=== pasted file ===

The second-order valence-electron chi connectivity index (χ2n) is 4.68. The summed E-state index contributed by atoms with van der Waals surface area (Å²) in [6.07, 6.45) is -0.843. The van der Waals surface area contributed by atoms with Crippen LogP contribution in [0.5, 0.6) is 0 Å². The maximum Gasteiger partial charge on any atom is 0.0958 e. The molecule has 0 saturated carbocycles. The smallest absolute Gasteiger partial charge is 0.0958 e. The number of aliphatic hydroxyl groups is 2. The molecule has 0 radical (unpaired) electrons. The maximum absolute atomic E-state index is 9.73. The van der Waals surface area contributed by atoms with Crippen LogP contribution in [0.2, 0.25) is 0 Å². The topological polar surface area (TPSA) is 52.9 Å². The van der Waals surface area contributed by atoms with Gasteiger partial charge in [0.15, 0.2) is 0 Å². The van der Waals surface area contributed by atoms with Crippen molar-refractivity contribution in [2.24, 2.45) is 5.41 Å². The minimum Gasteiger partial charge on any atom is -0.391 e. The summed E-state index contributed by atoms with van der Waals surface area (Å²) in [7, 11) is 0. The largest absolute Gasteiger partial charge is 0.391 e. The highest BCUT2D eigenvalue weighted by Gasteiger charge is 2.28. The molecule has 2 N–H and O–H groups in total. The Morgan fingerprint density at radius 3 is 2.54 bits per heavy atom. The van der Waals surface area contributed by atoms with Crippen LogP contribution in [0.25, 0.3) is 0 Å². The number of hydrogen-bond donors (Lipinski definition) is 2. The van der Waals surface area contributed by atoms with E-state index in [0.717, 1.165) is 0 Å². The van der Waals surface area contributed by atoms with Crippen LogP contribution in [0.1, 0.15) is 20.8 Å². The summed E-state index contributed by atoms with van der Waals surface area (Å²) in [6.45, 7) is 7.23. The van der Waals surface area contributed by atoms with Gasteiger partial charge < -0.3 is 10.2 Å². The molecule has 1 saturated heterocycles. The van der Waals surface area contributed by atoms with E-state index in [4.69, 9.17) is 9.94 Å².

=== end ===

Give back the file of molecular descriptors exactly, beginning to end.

The second-order valence-electron chi connectivity index (χ2n) is 4.68. The summed E-state index contributed by atoms with van der Waals surface area (Å²) in [6.07, 6.45) is -0.843. The van der Waals surface area contributed by atoms with Crippen LogP contribution in [0.5, 0.6) is 0 Å². The maximum Gasteiger partial charge on any atom is 0.0958 e. The molecule has 0 saturated carbocycles. The smallest absolute Gasteiger partial charge is 0.0958 e. The number of aliphatic hydroxyl groups is 2. The molecule has 0 radical (unpaired) electrons. The maximum absolute atomic E-state index is 9.73. The van der Waals surface area contributed by atoms with Crippen LogP contribution in [0.2, 0.25) is 0 Å². The topological polar surface area (TPSA) is 52.9 Å². The van der Waals surface area contributed by atoms with Gasteiger partial charge in [0.15, 0.2) is 0 Å². The van der Waals surface area contributed by atoms with Crippen molar-refractivity contribution in [2.24, 2.45) is 5.41 Å². The minimum Gasteiger partial charge on any atom is -0.391 e. The summed E-state index contributed by atoms with van der Waals surface area (Å²) in [7, 11) is 0. The largest absolute Gasteiger partial charge is 0.391 e. The highest BCUT2D eigenvalue weighted by Gasteiger charge is 2.28. The molecule has 2 N–H and O–H groups in total. The Morgan fingerprint density at radius 3 is 2.54 bits per heavy atom. The van der Waals surface area contributed by atoms with Crippen LogP contribution in [0.25, 0.3) is 0 Å². The number of hydrogen-bond donors (Lipinski definition) is 2. The van der Waals surface area contributed by atoms with E-state index in [0.717, 1.165) is 0 Å². The van der Waals surface area contributed by atoms with Crippen LogP contribution in [0.1, 0.15) is 20.8 Å². The summed E-state index contributed by atoms with van der Waals surface area (Å²) in [6.45, 7) is 7.23. The van der Waals surface area contributed by atoms with Gasteiger partial charge < -0.3 is 10.2 Å². The molecule has 1 saturated heterocycles. The van der Waals surface area contributed by atoms with E-state index in [4.69, 9.17) is 9.94 Å².